In March 2011, the new Tea Party had taken over the House, and it needed a plan for what it would do about the deficit. It proposed that the effects of imposing austerity, even when the economy is weak, “may be strong enough to make fiscal consolidation programs expansionary in the short term.” How did it propose we cut the budget? We can look at Joint Economic Committee (JEC) Republican report, “Spend Less, Owe Less, Grow the Economy,” for the answer:
The Tea Party’s study called for 85 percent spending cuts and 15 percent revenue increases. This was based largely off a 2009 study by Alberto Alesina and Silvia Ardagna of Harvard titled “Large changes in ﬁscal policy: taxes versus spending.” This is the ur-text of expansionary austerity, which made the case, for example, “On the demand side, a ﬁscal adjustment may be expansionary if agents believe that the ﬁscal tightening generates a change in regime that ‘eliminates the need for larger, maybe much more disruptive adjustments in the future.'”
Flash forward two years from that report to March 2013. President Obama and Congress have overseen $4 trillion dollars in deficit reduction set for the next ten years. What do the percentages look like? Here’s a graphic from a recent New York Times blog post by Steve Rattner on the deficit deals:
Rattner points out that less than 20 percent has come from tax increases, just like Alesina called for. James Pethokoukis also noted these numbers and their connection to Alesina’s work and referred to them as the “right” kind of austerity. But what does “right” mean here? There’s a technical definition on changes to debt-to-GDP from the paper, but there’s also the argument that the “right” kind of austerity would be “be less recessionary or even have a positive impact on growth.”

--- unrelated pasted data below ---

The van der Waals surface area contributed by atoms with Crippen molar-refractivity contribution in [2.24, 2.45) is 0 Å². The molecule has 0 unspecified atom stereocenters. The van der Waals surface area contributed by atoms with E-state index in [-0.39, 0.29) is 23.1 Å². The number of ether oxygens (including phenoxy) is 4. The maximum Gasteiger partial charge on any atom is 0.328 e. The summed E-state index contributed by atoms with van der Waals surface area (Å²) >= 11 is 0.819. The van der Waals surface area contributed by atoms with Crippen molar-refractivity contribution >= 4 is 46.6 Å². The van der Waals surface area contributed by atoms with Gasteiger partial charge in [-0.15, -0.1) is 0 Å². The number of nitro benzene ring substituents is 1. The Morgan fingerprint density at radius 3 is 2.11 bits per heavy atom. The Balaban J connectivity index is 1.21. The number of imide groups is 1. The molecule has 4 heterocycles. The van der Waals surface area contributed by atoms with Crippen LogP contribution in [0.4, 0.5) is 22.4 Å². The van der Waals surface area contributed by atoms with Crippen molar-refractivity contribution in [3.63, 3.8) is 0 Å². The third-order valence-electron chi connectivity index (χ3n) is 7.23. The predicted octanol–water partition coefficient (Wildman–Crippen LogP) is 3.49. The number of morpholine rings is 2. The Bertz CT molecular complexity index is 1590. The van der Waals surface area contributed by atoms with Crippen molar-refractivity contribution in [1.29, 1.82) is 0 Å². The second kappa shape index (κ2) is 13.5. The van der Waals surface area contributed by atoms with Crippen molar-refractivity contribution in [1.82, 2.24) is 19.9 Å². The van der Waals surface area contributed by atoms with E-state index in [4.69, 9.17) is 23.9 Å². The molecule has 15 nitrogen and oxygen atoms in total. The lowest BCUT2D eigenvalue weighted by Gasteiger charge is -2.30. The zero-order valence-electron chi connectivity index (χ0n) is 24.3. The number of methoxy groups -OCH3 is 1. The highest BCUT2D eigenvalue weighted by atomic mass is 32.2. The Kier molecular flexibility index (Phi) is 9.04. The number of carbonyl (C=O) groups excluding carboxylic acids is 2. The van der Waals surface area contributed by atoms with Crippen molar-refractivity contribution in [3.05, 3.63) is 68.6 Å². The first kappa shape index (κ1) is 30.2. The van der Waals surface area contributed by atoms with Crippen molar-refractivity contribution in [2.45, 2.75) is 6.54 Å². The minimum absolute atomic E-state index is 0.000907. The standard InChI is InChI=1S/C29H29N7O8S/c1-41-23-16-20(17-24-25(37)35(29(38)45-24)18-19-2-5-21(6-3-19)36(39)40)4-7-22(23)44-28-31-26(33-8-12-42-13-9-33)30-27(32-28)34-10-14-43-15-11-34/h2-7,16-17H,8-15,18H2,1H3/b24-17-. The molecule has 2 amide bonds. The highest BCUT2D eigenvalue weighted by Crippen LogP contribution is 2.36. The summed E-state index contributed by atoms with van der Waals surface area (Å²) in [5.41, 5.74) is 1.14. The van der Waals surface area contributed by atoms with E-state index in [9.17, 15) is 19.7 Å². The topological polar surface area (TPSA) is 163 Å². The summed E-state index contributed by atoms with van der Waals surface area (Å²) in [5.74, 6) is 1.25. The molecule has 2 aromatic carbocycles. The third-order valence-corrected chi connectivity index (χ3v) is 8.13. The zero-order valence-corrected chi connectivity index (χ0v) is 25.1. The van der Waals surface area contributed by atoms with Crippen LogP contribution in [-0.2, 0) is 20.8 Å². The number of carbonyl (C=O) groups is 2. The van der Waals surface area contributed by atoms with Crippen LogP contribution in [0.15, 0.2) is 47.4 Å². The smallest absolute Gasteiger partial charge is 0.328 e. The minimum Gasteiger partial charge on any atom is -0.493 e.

That hasn’t happened. In fact, the exact opposite is in play. Instead of expanding the economy, or even having little or no short-term effect, economists generally agree that this austerity (e.g. the sequestration) is cutting growth and reducing the number of jobs created. Suzy Khimm collects some numbers here, including Barclay’s estimate, “In 2013, the fiscal drag from government austerity is expected to be between 1.5 and 2.0 percentage points.” Where’s the expansion? Where’s the short-term confidence? This has been a complete failure.
Paul Krugman recently pointed out some choice quotes on who was right and who was wrong about Europe. To give you a sense of the mindset that created this line of reasoning, a set of arguments we are now trying out in the United States, let’s look at how Alesina approached initial criticism of his work. In “The Boom Not The Slump: The Right Time For Austerity,” my colleague Arjun Jayadev and I found that in virtually all the cases the adjustments were made when the economy was healthy, and in the few cases where it was not there was export-driven growth or interest rates were lowered (see also this Jared Bernstein summary of CRS’ critique).
In a September 2010 paper for the Mercatus Center, here is how Alesina responded (my bold):
A recent paper by Jayadem and Konzcal [sic] (2010) argues that Alesina and Ardagna’s results do not apply to the current situation because fiscal adjustments on the spending side are expansionary only when they occur when the economy is already expanding. The criticisms of that paper are at best overstated… In addition, what is unfolding currently in Europe directly contradicts Jayadev and Konczal. Several European countries have started drastic plans of fiscal adjustment in the middle of a fragile recovery. At the time of this writing, it appears that European speed of recovery is sustained, faster than that of the U.S., and the ECB has recently significantly raised growth forecasts for the Euro area.
I wonder how that ever turned out, even for just their debt-to-GDP ratios? Graph is from 2011-2012:
You can laugh, and you should, but do keep in mind all that needless suffering and the fact that this assessment of Europe’s situation is what is now driving our fiscal policy.